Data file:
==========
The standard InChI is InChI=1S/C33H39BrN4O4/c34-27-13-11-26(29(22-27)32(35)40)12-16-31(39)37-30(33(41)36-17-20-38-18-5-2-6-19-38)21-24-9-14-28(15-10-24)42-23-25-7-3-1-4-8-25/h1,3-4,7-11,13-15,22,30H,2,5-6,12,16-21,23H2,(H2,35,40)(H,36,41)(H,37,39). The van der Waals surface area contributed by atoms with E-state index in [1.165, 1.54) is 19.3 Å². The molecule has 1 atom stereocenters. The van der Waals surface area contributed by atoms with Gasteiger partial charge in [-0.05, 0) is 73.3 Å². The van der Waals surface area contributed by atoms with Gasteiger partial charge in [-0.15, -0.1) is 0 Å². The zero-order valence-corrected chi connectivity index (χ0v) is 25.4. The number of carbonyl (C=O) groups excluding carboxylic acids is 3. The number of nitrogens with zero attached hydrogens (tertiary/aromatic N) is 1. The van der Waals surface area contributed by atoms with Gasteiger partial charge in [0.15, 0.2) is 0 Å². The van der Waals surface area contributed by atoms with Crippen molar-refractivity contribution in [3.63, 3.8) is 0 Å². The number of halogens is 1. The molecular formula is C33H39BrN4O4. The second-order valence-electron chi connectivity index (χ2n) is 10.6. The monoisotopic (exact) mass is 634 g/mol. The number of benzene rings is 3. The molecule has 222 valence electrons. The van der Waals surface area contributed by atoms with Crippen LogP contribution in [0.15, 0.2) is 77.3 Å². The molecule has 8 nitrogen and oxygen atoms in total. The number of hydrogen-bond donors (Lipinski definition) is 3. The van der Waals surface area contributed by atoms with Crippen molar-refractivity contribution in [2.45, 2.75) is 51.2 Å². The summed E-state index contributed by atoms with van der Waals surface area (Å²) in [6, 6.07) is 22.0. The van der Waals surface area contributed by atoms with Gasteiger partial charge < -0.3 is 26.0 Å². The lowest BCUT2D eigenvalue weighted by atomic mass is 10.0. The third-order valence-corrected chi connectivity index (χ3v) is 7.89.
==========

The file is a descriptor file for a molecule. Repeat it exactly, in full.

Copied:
The standard InChI is InChI=1S/C33H39BrN4O4/c34-27-13-11-26(29(22-27)32(35)40)12-16-31(39)37-30(33(41)36-17-20-38-18-5-2-6-19-38)21-24-9-14-28(15-10-24)42-23-25-7-3-1-4-8-25/h1,3-4,7-11,13-15,22,30H,2,5-6,12,16-21,23H2,(H2,35,40)(H,36,41)(H,37,39). The van der Waals surface area contributed by atoms with E-state index in [1.165, 1.54) is 19.3 Å². The molecule has 1 atom stereocenters. The van der Waals surface area contributed by atoms with Gasteiger partial charge in [-0.05, 0) is 73.3 Å². The van der Waals surface area contributed by atoms with Gasteiger partial charge in [-0.15, -0.1) is 0 Å². The zero-order valence-corrected chi connectivity index (χ0v) is 25.4. The number of carbonyl (C=O) groups excluding carboxylic acids is 3. The number of nitrogens with zero attached hydrogens (tertiary/aromatic N) is 1. The van der Waals surface area contributed by atoms with Gasteiger partial charge in [0.15, 0.2) is 0 Å². The van der Waals surface area contributed by atoms with Crippen molar-refractivity contribution in [3.63, 3.8) is 0 Å². The number of halogens is 1. The molecular formula is C33H39BrN4O4. The second-order valence-electron chi connectivity index (χ2n) is 10.6. The monoisotopic (exact) mass is 634 g/mol. The number of benzene rings is 3. The molecule has 222 valence electrons. The van der Waals surface area contributed by atoms with Crippen LogP contribution in [0.15, 0.2) is 77.3 Å². The molecule has 8 nitrogen and oxygen atoms in total. The number of hydrogen-bond donors (Lipinski definition) is 3. The van der Waals surface area contributed by atoms with Crippen molar-refractivity contribution in [2.45, 2.75) is 51.2 Å². The summed E-state index contributed by atoms with van der Waals surface area (Å²) in [6, 6.07) is 22.0. The van der Waals surface area contributed by atoms with Gasteiger partial charge < -0.3 is 26.0 Å². The lowest BCUT2D eigenvalue weighted by atomic mass is 10.0. The third-order valence-corrected chi connectivity index (χ3v) is 7.89.